Philip C. Bobbitt
The Shield of Achilles: War, Peace, and the Course of History
Seeing the New Era Before 9/11
by Edward Rothstein
The New York Times, June 1, 2002
It is easy to feel, as Virginia Woolf once said about an earlier cataclysm, that after Sept. 11 human consciousness changed, that beforehand no one could have guessed at the kinds of traumas and transformations that were about to unfold. But judging from this book – which, after a decade of work, must have been all but complete at the time – the historian Philip Bobbitt had a pretty good idea. Apart from a postscript added on Dec. 13, 2001, and a smattering of inserted footnotes and allusions, Mr. Bobbitt's evolutionary map of warfare's impact on the state foreshadow the kinds of events still unfolding. What has happened since – even last week's announcement that Russia is now affiliated with its onetime nemesis, NATO – fits eerily well with his speculations.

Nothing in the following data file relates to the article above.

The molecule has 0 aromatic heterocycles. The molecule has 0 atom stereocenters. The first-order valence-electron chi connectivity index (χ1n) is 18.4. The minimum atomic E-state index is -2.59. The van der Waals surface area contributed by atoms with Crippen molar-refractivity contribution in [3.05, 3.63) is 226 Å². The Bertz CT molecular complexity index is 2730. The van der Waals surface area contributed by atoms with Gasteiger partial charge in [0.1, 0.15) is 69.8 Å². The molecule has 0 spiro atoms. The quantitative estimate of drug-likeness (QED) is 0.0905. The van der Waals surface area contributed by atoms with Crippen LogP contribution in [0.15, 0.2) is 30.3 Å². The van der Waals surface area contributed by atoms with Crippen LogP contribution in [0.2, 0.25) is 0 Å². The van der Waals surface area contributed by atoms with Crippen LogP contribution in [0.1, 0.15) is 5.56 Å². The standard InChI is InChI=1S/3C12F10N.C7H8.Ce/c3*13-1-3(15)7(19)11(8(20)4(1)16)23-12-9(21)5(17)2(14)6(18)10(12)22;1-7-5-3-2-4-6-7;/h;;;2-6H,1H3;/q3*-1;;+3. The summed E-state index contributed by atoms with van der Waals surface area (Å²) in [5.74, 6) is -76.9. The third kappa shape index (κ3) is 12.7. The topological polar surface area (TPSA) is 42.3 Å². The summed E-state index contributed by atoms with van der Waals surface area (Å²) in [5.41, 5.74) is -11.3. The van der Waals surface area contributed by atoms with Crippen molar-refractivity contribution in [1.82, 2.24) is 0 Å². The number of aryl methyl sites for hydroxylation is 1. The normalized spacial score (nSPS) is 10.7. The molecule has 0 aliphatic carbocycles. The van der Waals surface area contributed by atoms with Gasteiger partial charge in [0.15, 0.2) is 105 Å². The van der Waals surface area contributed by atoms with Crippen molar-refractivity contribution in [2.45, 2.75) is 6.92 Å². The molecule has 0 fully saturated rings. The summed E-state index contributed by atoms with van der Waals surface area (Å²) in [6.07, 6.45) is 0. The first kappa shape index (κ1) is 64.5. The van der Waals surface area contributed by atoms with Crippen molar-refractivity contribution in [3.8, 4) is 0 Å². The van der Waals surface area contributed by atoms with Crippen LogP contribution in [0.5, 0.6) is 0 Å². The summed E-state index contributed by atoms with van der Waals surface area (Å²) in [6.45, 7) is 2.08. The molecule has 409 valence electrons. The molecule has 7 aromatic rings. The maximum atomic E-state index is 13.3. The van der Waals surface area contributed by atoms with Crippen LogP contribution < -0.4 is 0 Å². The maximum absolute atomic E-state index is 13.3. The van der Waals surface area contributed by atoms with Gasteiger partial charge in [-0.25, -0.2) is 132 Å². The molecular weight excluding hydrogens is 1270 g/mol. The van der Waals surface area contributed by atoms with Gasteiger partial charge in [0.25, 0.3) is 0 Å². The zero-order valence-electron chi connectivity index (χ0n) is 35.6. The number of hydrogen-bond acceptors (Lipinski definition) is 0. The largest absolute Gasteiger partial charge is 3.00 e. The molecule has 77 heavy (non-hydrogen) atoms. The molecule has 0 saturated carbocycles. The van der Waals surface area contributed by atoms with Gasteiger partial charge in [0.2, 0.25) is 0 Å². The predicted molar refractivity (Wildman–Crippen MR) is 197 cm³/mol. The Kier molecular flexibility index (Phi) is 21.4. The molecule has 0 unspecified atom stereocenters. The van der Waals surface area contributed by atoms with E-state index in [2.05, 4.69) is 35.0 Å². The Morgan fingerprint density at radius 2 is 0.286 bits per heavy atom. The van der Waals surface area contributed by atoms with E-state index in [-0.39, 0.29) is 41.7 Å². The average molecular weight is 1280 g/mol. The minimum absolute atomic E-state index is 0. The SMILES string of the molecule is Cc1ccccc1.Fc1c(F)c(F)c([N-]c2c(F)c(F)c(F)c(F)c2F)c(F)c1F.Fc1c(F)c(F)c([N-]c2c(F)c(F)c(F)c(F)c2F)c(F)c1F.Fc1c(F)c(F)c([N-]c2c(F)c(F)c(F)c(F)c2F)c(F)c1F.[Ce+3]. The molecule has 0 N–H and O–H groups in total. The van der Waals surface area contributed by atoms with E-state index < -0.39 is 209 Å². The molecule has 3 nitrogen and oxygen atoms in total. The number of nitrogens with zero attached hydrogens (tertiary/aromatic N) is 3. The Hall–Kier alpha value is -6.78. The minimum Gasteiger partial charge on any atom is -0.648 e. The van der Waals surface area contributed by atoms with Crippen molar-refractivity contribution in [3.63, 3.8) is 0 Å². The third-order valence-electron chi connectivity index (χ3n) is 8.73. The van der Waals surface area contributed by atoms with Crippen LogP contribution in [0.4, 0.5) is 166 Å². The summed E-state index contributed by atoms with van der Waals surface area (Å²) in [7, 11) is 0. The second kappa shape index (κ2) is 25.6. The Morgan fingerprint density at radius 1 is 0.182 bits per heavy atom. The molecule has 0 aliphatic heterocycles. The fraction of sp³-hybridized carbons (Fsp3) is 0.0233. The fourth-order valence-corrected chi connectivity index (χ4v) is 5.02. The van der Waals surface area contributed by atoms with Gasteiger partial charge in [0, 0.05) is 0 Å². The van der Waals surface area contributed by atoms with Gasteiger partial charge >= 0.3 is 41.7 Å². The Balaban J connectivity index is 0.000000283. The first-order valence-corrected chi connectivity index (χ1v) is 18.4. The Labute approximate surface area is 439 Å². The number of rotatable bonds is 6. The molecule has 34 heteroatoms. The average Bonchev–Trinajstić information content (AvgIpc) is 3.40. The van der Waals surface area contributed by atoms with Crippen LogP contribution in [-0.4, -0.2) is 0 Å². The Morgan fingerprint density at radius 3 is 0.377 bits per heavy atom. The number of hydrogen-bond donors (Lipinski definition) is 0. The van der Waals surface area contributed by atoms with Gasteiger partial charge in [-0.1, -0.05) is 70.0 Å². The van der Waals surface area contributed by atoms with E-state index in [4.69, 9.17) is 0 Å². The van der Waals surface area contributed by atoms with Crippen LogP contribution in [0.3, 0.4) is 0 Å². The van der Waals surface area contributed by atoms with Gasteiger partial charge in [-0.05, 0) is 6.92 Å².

… This book is magisterial in its scope and ambition and … it inspires reflection even when it provokes disagreement. For Mr Bobbitt is trying to grasp how government and warfare – matters of life and death – change over the ages. It is not just an academic concern. Until 1999 Mr Bobbitt was the senior director for strategic planning at the National Security Council. He was also the counselor on international law at the State Department from 1990 to 1993. Both history and experience force him to acknowledge that war is a "natural condition of the state." Just as the law reflects the inner face of the state, the way it orders itself, so do military and political strategy reflect its outer face. And nothing changes in one realm without affecting the other … What changes are yet to come? What does 500 years of military history and constitutional change suggest? Mr Bobbitt offers much speculation – some unconvincing, some brilliant – but he offers little if any hope that future epochal wars will be any less painful than the many that have already passed.